Already stung by unchecked phony honey imports and limited funding for research into a phantom hive killer, the Obama administration has decided to end the publication of two key reports beekeepers rely on to plan their business and chart trends. [Read about the fresh honey at the White House.]
"It's the only unbiased report that exists that measures number of colonies and honey production," says Kim Flottum, editor of Bee Culture, a magazine for hobbyists and industrial beekeepers. "Without it, there's no way to measure colony losses, reduced honey production," he says.
Officials say that the Annual Honey and Bees Report and National Honey Market Report are among nearly a dozen being killed due to budgetary cuts. Spokeswoman Sue duPont says eliminating the publications will save some $11 million. "It's totally a budget issue," she says.[See photos of the Obamas behind the scenes.]
The industry, however, is fighting back with a letter writing campaign in hopes of getting Agriculture Secretary Tom Vilsack to reconsider canceling the honey publications. Flottum says that some are even going so far as to consider raising the $402,000 needed to research and publish the reports. "They said, "Sure, pay us that much and they'd do it.' We're not going down without a fuss."
The Annual Honey and Bees Report gives the number of hives for each state, how much honey they produced, the honey left over from the previous season, the prices of the honey produced and sold, and the total value of the honey produced and sold. Flottum calls it "an indispensable report to the beekeeping industry because it is an unbiased report on these metrics and as a result, is used countless times by the media (including Bee Culture magazine), when reporting the number of colonies in each state and the nation, by the scientific community when documenting changes in colony numbers and colony health, by the honey marketing arm of our industry when making plans for honey sales, pricing and availability."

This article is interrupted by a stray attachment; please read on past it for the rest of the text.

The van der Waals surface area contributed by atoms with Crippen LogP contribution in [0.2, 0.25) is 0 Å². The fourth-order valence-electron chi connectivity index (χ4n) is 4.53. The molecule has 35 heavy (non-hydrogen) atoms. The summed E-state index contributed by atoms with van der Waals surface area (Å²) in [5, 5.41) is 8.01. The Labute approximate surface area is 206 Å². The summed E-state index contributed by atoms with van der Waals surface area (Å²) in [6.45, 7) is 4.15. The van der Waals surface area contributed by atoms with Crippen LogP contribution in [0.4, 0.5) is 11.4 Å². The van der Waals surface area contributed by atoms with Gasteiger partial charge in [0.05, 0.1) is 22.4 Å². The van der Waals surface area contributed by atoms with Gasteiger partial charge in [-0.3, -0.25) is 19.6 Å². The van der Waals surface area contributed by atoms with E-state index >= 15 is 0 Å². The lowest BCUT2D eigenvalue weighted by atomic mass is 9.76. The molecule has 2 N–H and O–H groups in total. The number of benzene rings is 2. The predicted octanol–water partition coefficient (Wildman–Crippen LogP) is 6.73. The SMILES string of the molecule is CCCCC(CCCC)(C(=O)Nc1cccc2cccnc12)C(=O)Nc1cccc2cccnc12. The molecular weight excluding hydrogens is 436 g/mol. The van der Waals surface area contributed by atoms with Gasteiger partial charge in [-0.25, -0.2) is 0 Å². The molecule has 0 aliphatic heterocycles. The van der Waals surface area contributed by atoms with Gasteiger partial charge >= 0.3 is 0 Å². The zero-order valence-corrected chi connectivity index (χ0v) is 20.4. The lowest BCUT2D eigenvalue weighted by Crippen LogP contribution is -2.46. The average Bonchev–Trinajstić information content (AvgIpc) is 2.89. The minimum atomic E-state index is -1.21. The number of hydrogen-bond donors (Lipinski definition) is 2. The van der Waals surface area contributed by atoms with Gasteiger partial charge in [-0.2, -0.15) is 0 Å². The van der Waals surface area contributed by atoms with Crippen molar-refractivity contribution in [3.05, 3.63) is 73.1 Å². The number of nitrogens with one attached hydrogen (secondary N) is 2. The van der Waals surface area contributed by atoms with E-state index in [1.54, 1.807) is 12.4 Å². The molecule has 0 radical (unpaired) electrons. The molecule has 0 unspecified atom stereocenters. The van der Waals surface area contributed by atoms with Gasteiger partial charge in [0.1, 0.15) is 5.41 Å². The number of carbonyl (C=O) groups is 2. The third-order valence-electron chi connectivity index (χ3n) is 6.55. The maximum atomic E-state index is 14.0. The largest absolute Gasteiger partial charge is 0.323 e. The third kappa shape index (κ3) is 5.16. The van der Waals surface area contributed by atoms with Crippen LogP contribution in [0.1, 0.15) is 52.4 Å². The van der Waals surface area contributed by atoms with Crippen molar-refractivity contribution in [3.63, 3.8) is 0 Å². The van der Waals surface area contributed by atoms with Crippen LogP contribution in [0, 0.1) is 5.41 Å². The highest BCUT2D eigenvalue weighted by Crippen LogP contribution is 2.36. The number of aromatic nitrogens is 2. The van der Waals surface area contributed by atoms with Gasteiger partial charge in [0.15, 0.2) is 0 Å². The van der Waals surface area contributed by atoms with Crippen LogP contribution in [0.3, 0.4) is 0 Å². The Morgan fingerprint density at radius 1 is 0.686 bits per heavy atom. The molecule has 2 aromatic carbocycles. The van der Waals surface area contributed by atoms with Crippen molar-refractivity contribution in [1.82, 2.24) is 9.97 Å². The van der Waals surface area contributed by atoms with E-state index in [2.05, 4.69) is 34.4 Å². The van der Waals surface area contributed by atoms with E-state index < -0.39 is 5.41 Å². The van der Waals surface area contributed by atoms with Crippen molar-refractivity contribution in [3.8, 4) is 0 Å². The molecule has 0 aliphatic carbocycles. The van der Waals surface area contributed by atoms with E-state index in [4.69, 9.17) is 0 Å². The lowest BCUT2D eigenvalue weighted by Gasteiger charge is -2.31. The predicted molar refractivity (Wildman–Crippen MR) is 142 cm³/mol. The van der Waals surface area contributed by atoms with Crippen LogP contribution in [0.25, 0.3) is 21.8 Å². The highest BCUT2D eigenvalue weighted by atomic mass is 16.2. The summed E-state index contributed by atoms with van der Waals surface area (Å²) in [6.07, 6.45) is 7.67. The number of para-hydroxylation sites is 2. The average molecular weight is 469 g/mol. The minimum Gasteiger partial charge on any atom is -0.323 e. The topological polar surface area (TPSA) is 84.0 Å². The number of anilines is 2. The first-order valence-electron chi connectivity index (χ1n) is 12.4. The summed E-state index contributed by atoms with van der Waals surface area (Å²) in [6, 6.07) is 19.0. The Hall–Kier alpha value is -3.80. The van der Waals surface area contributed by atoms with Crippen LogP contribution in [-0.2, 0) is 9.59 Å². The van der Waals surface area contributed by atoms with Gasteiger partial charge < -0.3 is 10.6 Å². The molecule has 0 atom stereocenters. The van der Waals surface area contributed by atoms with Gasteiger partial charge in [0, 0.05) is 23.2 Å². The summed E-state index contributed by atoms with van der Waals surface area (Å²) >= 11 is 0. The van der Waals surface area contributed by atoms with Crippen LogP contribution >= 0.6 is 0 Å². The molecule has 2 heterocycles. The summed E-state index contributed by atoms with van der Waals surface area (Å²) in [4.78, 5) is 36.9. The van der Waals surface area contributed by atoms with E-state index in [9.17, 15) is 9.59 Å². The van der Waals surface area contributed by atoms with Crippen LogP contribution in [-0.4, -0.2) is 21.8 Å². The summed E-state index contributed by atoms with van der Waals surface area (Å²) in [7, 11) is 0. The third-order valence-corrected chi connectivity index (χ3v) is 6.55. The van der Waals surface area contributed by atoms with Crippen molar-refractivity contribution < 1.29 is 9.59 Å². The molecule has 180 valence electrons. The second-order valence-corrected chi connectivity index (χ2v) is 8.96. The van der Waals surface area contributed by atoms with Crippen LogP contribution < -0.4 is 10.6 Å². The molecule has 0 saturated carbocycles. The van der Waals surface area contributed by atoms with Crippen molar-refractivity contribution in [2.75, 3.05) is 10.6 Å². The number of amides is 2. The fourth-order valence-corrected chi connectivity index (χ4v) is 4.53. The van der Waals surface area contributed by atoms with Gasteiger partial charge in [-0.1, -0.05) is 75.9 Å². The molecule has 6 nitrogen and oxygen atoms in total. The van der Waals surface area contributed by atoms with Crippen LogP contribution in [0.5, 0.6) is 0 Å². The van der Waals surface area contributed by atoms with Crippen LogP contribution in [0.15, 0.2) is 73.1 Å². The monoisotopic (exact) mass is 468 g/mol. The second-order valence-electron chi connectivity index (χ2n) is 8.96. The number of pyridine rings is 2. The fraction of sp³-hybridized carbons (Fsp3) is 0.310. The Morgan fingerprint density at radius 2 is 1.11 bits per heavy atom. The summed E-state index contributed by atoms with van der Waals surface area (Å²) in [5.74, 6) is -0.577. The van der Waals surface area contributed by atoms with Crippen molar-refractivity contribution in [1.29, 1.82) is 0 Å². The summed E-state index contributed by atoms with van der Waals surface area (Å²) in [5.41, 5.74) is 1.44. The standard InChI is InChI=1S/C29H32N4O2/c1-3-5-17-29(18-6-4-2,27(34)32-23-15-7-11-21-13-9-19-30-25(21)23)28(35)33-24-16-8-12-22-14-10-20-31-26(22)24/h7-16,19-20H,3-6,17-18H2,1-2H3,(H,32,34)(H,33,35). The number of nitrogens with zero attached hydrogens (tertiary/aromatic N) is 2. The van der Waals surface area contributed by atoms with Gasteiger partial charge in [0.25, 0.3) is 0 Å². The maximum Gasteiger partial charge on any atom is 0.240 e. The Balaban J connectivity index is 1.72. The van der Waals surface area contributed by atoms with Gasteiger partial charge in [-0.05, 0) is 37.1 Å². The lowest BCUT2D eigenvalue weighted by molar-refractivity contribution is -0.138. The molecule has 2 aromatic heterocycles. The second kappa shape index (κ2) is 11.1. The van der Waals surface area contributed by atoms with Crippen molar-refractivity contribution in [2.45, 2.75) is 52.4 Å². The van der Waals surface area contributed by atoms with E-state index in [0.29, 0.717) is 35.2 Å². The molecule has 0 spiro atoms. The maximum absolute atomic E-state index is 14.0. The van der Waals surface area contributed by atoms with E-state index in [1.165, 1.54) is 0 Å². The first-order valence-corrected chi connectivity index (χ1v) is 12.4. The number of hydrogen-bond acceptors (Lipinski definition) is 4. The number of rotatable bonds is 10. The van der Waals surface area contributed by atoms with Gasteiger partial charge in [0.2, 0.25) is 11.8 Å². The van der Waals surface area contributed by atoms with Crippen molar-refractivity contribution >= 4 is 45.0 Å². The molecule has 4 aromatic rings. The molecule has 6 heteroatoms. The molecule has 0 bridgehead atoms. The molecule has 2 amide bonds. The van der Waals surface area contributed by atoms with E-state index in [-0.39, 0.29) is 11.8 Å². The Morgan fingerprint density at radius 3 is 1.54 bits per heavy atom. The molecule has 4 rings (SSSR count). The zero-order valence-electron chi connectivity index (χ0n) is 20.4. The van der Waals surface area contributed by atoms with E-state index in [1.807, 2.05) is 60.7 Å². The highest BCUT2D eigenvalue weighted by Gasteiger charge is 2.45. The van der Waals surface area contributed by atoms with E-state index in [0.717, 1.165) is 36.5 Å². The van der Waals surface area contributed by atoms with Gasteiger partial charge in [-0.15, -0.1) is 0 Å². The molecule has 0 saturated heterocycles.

Exporters and importers also use it to plan future sales and the insurance industry uses it to chart hive losses. [Read about why the world's biggest economies are headed for a slowdown.]
Flottum says that without it there is no way to chart the destruction of Colony Collapse Disorder, which is wreaking havoc on the industry and is the subject of millions of federal research dollars.
The monthly National Honey Market Report shows prices paid for honey and is critical for marketing U.S. honey. "This information is critical on the international market as well, as it is an indicator of the health of, and the status of the beekeeping industries of the many countries that export to the U.S., the largest honey buyer on the planet," Flottum says.
The cuts come at already difficult time for beekeepers, especially commercial operators, who are seeking more funding into CCD and who are fighting a flood of imports of phony and contaminated honey.